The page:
For instance, drawing upon analytic models, predictive algorithms, apps and big data, detailed insights can emerge through computerized analysis of layers of data about customers’ past buying history, their demographics by neighborhood and their interests by age, gender, education or profession. It also can factor in larger trends like local economies, seasonal weather, time of day and national or international political and social trends.

At the broader other end of the scale, smart maps receiving data from sensors on the IoT allow company analysts see trends mapped out in real time. The visualized location intelligence can show buying trends, population shifts or traffic patterns that affect deliveries, supply chains, asset management and research and development, and take into account trends across hundreds of layers of demographic, economic and political data.

Span of Influence of the Geospatial Cloud

Though vital to the for-profit sector, the power of the geospatial cloud is not the sole province of private business and industry.

It also helps most national, state and local governments map critical issues from health to crime to utility lines and even to eradicating land mines. And it undergirds the work of nongovernmental organizations around the world—groups trying to solve environmental issues, address social justice concerns and develop mission-focused, crisis-response strategies for hurricanes, earthquakes or epidemics.

For example, apps can take ongoing satellite imagery and current weather and temperature data to build a Living Atlas—a real-time picture of the world that shows permanent land masses, changing polar caps, epidemics, rising or falling wages, and trends in local agriculture or regional social culture.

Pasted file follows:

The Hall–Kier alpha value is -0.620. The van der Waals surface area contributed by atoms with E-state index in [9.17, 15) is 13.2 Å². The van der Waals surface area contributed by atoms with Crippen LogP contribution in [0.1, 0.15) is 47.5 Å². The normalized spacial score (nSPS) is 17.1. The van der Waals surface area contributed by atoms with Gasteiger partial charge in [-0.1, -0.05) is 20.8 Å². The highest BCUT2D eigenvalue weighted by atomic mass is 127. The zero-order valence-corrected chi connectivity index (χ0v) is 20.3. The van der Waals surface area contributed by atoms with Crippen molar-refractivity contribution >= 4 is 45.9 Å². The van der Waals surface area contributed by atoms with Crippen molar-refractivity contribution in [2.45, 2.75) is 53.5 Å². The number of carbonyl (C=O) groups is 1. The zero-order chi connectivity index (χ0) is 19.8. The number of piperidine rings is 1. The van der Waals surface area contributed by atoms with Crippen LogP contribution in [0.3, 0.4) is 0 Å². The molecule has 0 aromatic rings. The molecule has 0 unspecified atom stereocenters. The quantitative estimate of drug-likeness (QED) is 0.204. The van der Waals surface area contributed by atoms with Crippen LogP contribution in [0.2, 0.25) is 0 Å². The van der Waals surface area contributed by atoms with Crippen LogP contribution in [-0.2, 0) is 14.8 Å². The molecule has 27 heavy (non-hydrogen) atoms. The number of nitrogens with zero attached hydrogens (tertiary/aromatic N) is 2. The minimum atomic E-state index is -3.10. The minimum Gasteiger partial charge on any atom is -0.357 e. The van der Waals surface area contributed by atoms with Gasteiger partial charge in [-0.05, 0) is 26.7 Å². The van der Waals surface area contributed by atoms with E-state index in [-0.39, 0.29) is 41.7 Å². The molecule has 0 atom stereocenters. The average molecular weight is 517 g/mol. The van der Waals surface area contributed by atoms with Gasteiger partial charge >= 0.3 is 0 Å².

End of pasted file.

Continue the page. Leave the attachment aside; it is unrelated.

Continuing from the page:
Location-based information also can shape many policy decisions and help people across the political spectrum understand issues and options. The geospatial cloud offers scalable analysis from a single building to a neighborhood to a town, state, nation, continent, or the entire globe.

Keeps Evolving and Adding Depth

Broad in reach and deep in analytic power, the geospatial cloud can engage the minds and spirits of millions around the world through a project like the Living Atlas.

Apps also can be developed that engage people around the world in mission-driven campaigns and social enterprise. Volunteers can work together to track worrisome trends, and businesses can use location-based data and predictive apps to understand what consumers will want and need several years from now.

The geospatial cloud introduces a whole new scale of spatial intelligence, and businesses and organizations of every size and purpose are using it to break new ground and digitally transform their enterprises.

To learn more about the geospatial cloud and digital transformation, visit esri.com/digital-transformation.

 

Jack DangermondJack Dangermond is the founder and president of Esri, the world’s sixth largest privately held software company. Founded in 1969 and headquartered in Redlands, California, Esri is widely recognized as the technical and market leader in geographic information systems, or GIS, pioneering innovative solutions for working with spatial data.